11 Mean & Median Mean =sum of numbers/ number of numbers Median=Middle value(when the numbers are in ascending order) – Example 1: 103,105,109,140,170 (Median is 109-the number in the (n+1)/2th position from the bottom of the list-n is number of values) – Example 2: 18,19,20,20,26,28(Median is 20- the avg of n/2 position number & n/2+1 position). Mean =21.83 – Example 3: replace 28 in example 2 by 100 & re -compute mean and median? 18,19,20,20,26,100 Mean =33.83 Median-does not change Mean is affected by outliers Median is not affected by outliers A measure of center alone can be misleading Solution-need a measure of spread(variability)

12 Measuring spread Quartiles Example 4–Age of 10 students 26,19,20,18,20,19,19,19,19,21 Sort them in ascending order 18,19,19,19,19,19,20,20,21,26 Median =19 (Q 2 ) First quartile=median of the lower half of data(Q 1 )=19 Third quartile=median of the upper half of data(Q 3 )=20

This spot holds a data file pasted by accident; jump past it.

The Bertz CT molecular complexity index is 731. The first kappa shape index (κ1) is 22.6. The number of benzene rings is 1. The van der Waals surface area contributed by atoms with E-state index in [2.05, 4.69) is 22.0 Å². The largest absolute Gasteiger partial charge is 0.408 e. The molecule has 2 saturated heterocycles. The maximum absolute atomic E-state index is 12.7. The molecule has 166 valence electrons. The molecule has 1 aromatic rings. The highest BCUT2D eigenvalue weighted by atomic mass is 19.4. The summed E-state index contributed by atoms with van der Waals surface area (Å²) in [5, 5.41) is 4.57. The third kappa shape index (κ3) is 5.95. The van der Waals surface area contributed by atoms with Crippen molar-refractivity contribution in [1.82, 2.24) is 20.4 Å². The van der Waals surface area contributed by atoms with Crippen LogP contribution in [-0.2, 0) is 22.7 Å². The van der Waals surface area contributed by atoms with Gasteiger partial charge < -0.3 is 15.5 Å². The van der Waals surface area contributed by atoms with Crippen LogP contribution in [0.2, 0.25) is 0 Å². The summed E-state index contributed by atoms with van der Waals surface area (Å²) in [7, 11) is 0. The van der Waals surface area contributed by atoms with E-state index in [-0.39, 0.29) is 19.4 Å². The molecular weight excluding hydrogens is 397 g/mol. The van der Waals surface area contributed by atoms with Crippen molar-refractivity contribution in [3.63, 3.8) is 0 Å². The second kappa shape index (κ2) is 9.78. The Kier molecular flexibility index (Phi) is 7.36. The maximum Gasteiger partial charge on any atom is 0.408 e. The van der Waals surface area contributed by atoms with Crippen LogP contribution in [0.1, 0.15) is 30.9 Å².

13 Five-number summary Min Q 1 Q 2 Q 3 Max Box plot- Picture of the five number summary. Can be used to compare two distributions IQR(Inter quartile range)= Q 3 - Q 1 Min Q1Q1 Median(Q 2 ) Q3Q3 Max IQR

14 The 1.5 X IQR rule for suspected outliers Example 5(travel times to work in New York-in minutes) 10,30,5,25,40,20,10,15,30,20,15,20,85,15,65,15,60,60,40,45 (single peaked/right skewed/no center observation,but there is a center pair) The five number summary IQR= =27.5 Apply 1.5XIQR rule – Step 1:calculate 1.5 X IQR=1.5 x 27.5 – Step 2: Calculate Q 1 -(1.5 X IQR)= = – Step 3: Calculate Q 3 +(1.5 X IQR)= =83.75 – Any values outside of (-26.25,83.75) are flagged as outliers – The suspected outlier in the data is 85